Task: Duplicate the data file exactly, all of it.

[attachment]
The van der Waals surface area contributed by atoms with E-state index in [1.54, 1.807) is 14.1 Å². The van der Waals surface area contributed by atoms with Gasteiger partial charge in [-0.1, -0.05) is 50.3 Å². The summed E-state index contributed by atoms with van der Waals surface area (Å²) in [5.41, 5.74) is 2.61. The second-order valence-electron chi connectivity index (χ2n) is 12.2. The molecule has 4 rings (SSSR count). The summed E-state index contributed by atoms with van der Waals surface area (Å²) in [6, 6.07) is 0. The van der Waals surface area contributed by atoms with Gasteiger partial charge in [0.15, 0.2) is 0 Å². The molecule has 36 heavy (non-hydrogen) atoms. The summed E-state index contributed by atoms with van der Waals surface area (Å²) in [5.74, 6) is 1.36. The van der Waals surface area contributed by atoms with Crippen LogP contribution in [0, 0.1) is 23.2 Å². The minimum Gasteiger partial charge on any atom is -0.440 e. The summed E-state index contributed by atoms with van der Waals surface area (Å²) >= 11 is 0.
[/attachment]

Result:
The van der Waals surface area contributed by atoms with E-state index in [1.54, 1.807) is 14.1 Å². The van der Waals surface area contributed by atoms with Gasteiger partial charge in [-0.1, -0.05) is 50.3 Å². The summed E-state index contributed by atoms with van der Waals surface area (Å²) in [5.41, 5.74) is 2.61. The second-order valence-electron chi connectivity index (χ2n) is 12.2. The molecule has 4 rings (SSSR count). The summed E-state index contributed by atoms with van der Waals surface area (Å²) in [6, 6.07) is 0. The van der Waals surface area contributed by atoms with Gasteiger partial charge in [0.15, 0.2) is 0 Å². The molecule has 36 heavy (non-hydrogen) atoms. The summed E-state index contributed by atoms with van der Waals surface area (Å²) in [5.74, 6) is 1.36. The van der Waals surface area contributed by atoms with Crippen LogP contribution in [0, 0.1) is 23.2 Å². The minimum Gasteiger partial charge on any atom is -0.440 e. The summed E-state index contributed by atoms with van der Waals surface area (Å²) >= 11 is 0.